Interview with Chuck - Blockswell
This week, we’re talking shop with Chuck, who represents Blockswell, a family-owned Tezos baking and Cardano staking service based in the United States. As we are developing a new node shell for Tezos, we are always interested in the opinions of bakers, and if you share our curiosity, then read on for the interview.
1. Tell us a little bit about Blockswell - as a baking service, what makes it interesting or unique?
Blockswell is a family-owned and operated staking service providing Tezos Baking and Cardano Staking. We are currently developing and planning nodes for a few other chains as well. I strive to be an active member in the communities we are validating. I really love blockchain technologies and enjoy contributing when and where I can.
2. Why are you personally interested in cryptocurrencies and/or Blockchain?
I’m a true believer. I have been since I first began to scratch the surface of this technology. Blockchains have the ability to bring about a brighter and more inclusive world. This industry is empowering people with the knowledge and access to economic tools which have been previously unavailable to most individuals. I am hopeful that the future will have a more resilient and decentralized world, in which individuals are able to pursue more of their passions, participate in local and global governance, and live happier lives. I’m interested in cryptocurrencies because I believe they are an essential part of that future.
3. What was your first experience with crypto-currency or blockchain?
I first heard about cryptocurrencies from friends that were using USB sticks to mine BTC. At the time, they weren't making much with their BTC and I eventually dismissed the idea. Of course with today’s BTC valuation, they were swimming in cash! Fast forward a bit and I picked up a news article about the MtGox hack. The article was talking about the BTC Core dev group, and how they had the hashing power to rewind the blocks and reverse the hack. As we all now know, the BTC core did not reverse the transaction, and although millions of dollars were lost, the chain retained integrity. Watching this decision unfold was really an important moment for my discovery of blockchains. Even though I was now interested, it took a bit longer for my first BTC purchase. I held my BTC on paper wallets, and it was a pain to interact with...but I loved it! I quickly fell into the rabbit hole of researching altcoins and began mining a few PoW coins. I enjoyed interacting with various core wallets, and soon I found myself helping others troubleshoot and manage their wallets and transactions. To this day, I still love reading a good white-paper or exploring a new wallet. I’ve even been fortunate enough to alpha test a few wallets and contribute to their development.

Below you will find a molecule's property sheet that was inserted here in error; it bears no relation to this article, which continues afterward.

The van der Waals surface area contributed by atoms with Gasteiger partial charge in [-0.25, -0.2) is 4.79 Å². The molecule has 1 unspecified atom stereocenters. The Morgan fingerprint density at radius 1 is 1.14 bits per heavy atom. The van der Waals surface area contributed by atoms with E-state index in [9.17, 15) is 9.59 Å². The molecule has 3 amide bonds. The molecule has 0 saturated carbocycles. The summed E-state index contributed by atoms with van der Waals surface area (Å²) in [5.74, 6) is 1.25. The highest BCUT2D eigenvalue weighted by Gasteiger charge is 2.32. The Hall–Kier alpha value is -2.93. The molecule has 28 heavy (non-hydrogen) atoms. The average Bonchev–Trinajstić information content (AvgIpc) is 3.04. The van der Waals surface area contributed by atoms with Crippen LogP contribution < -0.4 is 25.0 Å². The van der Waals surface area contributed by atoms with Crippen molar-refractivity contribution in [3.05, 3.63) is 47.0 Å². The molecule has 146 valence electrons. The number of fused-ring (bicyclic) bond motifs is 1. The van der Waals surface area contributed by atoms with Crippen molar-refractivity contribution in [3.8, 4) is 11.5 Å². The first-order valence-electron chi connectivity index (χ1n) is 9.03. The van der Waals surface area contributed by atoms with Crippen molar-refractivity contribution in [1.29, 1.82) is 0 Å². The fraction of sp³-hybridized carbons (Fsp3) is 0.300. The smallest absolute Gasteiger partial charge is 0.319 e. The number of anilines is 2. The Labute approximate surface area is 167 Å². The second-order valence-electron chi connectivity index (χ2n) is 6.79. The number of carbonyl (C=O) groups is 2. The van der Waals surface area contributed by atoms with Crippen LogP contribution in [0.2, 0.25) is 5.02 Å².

4. What do you currently consider to be the best blockchain project and why?
It would be really hard for me to pick a favorite right now. I’m continually amazed by decentralized layer1 blockchains. Tezos has a wonderful budding ecosystem. Its also really easy and feels native to interact with Tezos, because wallets have done a really good job with integration. I also love the low risk and ease of staking that Tezos offers. I really love the self-amending ability of Tezos, and the voting process is rewarding to engage with. I’m also a big advocate of Cardano. I appreciate its large, diverse, and engaging community. It’s planned and methodical development process is fun to watch unfold, and the Project Catalyst incubation program is an amazing asset. QAN platform also has some really interesting technology and I can’t wait to know more. I am also very interested in blockchain gaming as a whole, and I’m thrilled to watch that space develop.
5. If you could change one thing about blockchain and crypto in general, what would it be?
I think I would just like to see the cryptocurrency space as a whole mature. I would like to see increases in adoption, development, and interoperability between chains. I can see a lot of future adaptions and uses of this technology, and sometimes it’s tough just waiting for it all to come to fruition.
6. What would you like to see implemented in blockchain? Either in your own project, in your favorite blockchain or in blockchain in general.
I’m very intrigued with the idea of decentralized digital identifications and how they may change our daily lives. DDIDs have the potential to offer greater individual sovereignty, increased access for all, smoother day to day interactions, and probably even some unforeseen revenue streams. Giving individuals the complete ownership of their identities is an incredible notion, and I believe there is much more to come in this area.